Indiana Department of Education building momentum with Hoosier Family of Readers

This summer, for the first time, the Indiana Department of Education is offering 3,000 free books to students online as a part of its summer reading initiative.

Hoosier Family of Readers, State Superintendent of Public Instruction Glenda Ritz said on the IDOE’s website, establishes a collaboration between families, schools and community partners to help develop a culture of readers in Indiana.

To reach a wider audience, the IDOE is providing unlimited access to reading materials through its partner myON that matches student interest and reading level with content to personalize learning.

“It sounds like a great program to get kids reading,” said Dawn Sachse, a fourth-grade teacher at Tenth Street Elementary.

Having gone on vacation shortly after school ended, Sachse hasn’t had much of a chance to peruse the website, but said it’s important to keep kids reading over the summer.

She sends out a letter to parents at the end of each school year  asking them to encourage their kids to keep doing just that. With multiple free programs available to children over the summer, she also suggest kids check out the Anderson Public Library.

Statistics show summer reading helps children retain information they’ve learned over the school year, she said, and helps them discover new topics. Many of the children enjoy non-fiction and reading about issues in history and science, she added.

“If they read (over the summer), they’re so much more advanced than if they don’t,” she said.

Research spanning 100 years shows students often score lower on standardized tests they take at the end of summer break than they do on the same tests at the beginning of summer, according to the National Summer Learning Association.

Lori Morris, a fifth-grade teacher at Frankton Elementary, said she can tell who’s been reading over the summer and who hasn’t.

She liked the idea of the IDOE’s online reading program, incorporating the technology kids love so much. But she too also suggests the library as a great resource.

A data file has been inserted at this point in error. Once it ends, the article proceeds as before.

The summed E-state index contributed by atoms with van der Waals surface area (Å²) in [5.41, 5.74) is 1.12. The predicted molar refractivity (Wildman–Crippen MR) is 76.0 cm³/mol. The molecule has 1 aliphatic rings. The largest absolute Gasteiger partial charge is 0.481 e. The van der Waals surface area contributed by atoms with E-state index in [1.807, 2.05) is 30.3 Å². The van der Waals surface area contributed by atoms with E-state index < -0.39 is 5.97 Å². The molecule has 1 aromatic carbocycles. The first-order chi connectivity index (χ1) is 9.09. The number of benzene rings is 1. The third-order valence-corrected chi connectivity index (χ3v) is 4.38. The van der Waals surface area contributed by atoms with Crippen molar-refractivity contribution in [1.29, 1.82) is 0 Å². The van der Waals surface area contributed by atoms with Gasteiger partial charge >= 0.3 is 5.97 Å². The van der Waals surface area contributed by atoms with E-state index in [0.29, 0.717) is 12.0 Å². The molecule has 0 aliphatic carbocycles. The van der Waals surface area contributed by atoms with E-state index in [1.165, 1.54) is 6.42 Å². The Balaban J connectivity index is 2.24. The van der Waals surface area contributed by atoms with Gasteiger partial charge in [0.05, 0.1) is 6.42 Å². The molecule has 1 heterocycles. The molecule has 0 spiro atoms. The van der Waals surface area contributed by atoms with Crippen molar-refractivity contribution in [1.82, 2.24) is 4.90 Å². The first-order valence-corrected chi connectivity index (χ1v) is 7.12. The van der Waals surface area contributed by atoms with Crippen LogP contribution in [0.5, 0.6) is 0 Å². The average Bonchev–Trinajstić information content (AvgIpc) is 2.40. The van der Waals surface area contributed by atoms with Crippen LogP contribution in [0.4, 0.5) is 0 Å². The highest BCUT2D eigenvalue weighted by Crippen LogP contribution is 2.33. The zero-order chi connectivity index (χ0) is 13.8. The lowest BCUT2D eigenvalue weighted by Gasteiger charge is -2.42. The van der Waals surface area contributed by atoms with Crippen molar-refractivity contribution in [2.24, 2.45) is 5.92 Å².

“I encourage them (the kids) to pick an author they’ve enjoyed over the year and take the time to explore,” she said.

They pick an author of the month every year in her class. By the end of the year, she said the kids are suggesting authors to her.

And after the kids have read a book during the summer, she encourages them to write about what they read, perhaps by getting creative and rewriting the ending. She had one little girl two years ago who still loves to show off her stories and poems.

Morris added that Frankton Elementary also requires students to read at least one book of their choosing over the summer and come in to test on it.

During the school year, Sachse asks the students to read 20 minutes every night — studies show that’s all it takes to be a better reader, she said — and has them participate in Reading Counts, a program in which they receive medals and certificates for being top readers.

“So many students get excited about reading and love the competition,” she said.

The younger the kids start reading, the better, Morris said, adding parents should read to their young ones before they’re old enough to read on their own. It better prepares them for school.

The Indiana Department of Education’s free book access can be found at

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